If I could be like anything in the world, I would want to be like Venice. I’ve always thought it was more million-dimensial than three-dimensional (who knows what’s going on in the canals at night, beyond sea level?). Every stone has its own story and walking through the old, washed-out streets is like being in a painting. It’s so full of magic it’s almost not real.
Venice is not easy to understand, but it’s not a mission impossible if you put sincere effort into getting to know it. These are some of the books that have helped me in this quest a lot over the years:
1. The Flowing Queen by Kai Meyer → Read this book if you’re not in Venice but want to know exactly what it feels like to be there. It’s unimaginably difficult and rare to capture essences of cities (actually of anything), but he did it.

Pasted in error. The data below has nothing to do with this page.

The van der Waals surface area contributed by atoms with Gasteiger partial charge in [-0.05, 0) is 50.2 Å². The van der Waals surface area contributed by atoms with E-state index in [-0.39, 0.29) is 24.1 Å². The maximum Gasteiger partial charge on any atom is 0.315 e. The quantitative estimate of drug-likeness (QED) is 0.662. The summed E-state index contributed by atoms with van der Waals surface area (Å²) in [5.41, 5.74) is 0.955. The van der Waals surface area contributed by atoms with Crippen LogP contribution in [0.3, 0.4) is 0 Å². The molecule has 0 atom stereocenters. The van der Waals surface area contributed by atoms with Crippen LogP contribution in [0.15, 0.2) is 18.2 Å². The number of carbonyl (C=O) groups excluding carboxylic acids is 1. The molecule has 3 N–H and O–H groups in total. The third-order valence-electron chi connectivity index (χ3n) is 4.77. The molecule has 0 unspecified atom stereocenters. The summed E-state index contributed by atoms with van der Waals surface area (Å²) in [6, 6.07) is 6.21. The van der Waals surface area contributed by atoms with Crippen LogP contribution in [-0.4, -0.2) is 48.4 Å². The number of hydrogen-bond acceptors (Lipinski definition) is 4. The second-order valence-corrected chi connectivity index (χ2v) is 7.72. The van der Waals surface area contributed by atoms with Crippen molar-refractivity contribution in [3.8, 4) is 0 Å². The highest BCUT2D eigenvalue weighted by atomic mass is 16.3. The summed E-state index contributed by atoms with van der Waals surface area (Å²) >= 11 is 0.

2. Corto Maltese: Fable of Venice by Hugo Pratt → This and all other volumes including the ones not set in Venice because Corto has Venice inside him. Gorgeously drawn, they inspire a huge thirst for adventures, be it in Venice or anywhere else.
3. The Secret Venice of Corto Maltese: Fantastic and Hidden Itineraries by Guido Fuga and Lele Vianello → 7 itineraries with (often deliberately vague) instructions on how to reach places that appeared in the Corto Maltese comics or are related to the life of their author + hundreds of little stories, amazing illustrations and recommendations on places to eat and drink. A book like this should exist for every city. Available in most bookshops in Venice in several languages.